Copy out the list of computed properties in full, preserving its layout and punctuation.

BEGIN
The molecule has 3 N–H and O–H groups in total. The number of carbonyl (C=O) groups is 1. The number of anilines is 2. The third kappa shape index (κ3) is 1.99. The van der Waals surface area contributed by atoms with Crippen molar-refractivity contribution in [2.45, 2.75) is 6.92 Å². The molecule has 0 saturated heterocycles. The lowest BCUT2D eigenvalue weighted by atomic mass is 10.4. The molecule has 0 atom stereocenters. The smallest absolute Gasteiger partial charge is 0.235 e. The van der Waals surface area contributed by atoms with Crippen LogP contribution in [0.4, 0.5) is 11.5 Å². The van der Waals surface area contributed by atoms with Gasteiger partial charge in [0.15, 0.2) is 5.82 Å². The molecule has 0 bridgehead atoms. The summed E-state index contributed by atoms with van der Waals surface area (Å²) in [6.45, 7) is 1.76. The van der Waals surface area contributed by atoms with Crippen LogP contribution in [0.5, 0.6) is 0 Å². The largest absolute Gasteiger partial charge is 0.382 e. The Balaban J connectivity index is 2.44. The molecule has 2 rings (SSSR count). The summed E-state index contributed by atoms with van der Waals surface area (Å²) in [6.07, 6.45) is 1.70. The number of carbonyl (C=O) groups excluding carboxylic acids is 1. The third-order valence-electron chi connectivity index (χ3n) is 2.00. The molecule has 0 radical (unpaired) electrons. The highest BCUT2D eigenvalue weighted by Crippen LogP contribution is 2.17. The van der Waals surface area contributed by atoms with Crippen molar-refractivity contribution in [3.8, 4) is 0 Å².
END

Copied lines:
The molecule has 3 N–H and O–H groups in total. The number of carbonyl (C=O) groups is 1. The number of anilines is 2. The third kappa shape index (κ3) is 1.99. The van der Waals surface area contributed by atoms with Crippen molar-refractivity contribution in [2.45, 2.75) is 6.92 Å². The molecule has 0 saturated heterocycles. The lowest BCUT2D eigenvalue weighted by atomic mass is 10.4. The molecule has 0 atom stereocenters. The smallest absolute Gasteiger partial charge is 0.235 e. The van der Waals surface area contributed by atoms with Crippen LogP contribution in [0.4, 0.5) is 11.5 Å². The van der Waals surface area contributed by atoms with Gasteiger partial charge in [0.15, 0.2) is 5.82 Å². The molecule has 0 bridgehead atoms. The summed E-state index contributed by atoms with van der Waals surface area (Å²) in [6.45, 7) is 1.76. The van der Waals surface area contributed by atoms with Crippen LogP contribution in [0.5, 0.6) is 0 Å². The largest absolute Gasteiger partial charge is 0.382 e. The Balaban J connectivity index is 2.44. The molecule has 2 rings (SSSR count). The summed E-state index contributed by atoms with van der Waals surface area (Å²) in [6.07, 6.45) is 1.70. The number of carbonyl (C=O) groups excluding carboxylic acids is 1. The third-order valence-electron chi connectivity index (χ3n) is 2.00. The molecule has 0 radical (unpaired) electrons. The highest BCUT2D eigenvalue weighted by Crippen LogP contribution is 2.17. The van der Waals surface area contributed by atoms with Crippen molar-refractivity contribution in [3.8, 4) is 0 Å².